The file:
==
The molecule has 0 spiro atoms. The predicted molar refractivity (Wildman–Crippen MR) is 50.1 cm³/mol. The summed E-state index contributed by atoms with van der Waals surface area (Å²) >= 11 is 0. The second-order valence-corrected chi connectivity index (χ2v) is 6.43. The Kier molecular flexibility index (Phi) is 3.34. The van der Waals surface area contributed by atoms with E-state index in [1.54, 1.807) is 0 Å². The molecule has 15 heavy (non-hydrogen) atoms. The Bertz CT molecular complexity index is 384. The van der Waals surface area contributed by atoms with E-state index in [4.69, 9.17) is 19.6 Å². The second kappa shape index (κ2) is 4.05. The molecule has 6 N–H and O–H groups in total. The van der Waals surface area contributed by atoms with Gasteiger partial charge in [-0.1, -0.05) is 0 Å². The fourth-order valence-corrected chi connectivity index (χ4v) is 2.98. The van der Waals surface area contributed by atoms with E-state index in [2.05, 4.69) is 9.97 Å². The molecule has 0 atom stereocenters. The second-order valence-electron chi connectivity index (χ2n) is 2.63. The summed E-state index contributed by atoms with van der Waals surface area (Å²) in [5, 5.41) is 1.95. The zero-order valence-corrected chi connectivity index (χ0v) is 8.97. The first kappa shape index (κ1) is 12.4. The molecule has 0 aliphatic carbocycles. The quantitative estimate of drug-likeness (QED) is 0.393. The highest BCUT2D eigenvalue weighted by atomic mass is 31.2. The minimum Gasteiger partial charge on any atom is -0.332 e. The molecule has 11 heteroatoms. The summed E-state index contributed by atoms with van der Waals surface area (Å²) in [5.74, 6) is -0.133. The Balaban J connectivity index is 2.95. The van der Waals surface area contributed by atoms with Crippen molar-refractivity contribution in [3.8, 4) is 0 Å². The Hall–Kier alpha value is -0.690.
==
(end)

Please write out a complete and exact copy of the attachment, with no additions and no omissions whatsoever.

The molecule has 0 spiro atoms. The predicted molar refractivity (Wildman–Crippen MR) is 50.1 cm³/mol. The summed E-state index contributed by atoms with van der Waals surface area (Å²) >= 11 is 0. The second-order valence-corrected chi connectivity index (χ2v) is 6.43. The Kier molecular flexibility index (Phi) is 3.34. The van der Waals surface area contributed by atoms with E-state index in [1.54, 1.807) is 0 Å². The molecule has 15 heavy (non-hydrogen) atoms. The Bertz CT molecular complexity index is 384. The van der Waals surface area contributed by atoms with E-state index in [4.69, 9.17) is 19.6 Å². The second kappa shape index (κ2) is 4.05. The molecule has 6 N–H and O–H groups in total. The van der Waals surface area contributed by atoms with Gasteiger partial charge in [-0.1, -0.05) is 0 Å². The fourth-order valence-corrected chi connectivity index (χ4v) is 2.98. The van der Waals surface area contributed by atoms with E-state index in [2.05, 4.69) is 9.97 Å². The molecule has 0 atom stereocenters. The second-order valence-electron chi connectivity index (χ2n) is 2.63. The summed E-state index contributed by atoms with van der Waals surface area (Å²) in [5, 5.41) is 1.95. The zero-order valence-corrected chi connectivity index (χ0v) is 8.97. The first kappa shape index (κ1) is 12.4. The molecule has 0 aliphatic carbocycles. The quantitative estimate of drug-likeness (QED) is 0.393. The highest BCUT2D eigenvalue weighted by atomic mass is 31.2. The minimum Gasteiger partial charge on any atom is -0.332 e. The molecule has 11 heteroatoms. The summed E-state index contributed by atoms with van der Waals surface area (Å²) in [5.74, 6) is -0.133. The Balaban J connectivity index is 2.95. The van der Waals surface area contributed by atoms with Crippen molar-refractivity contribution in [3.8, 4) is 0 Å². The Hall–Kier alpha value is -0.690.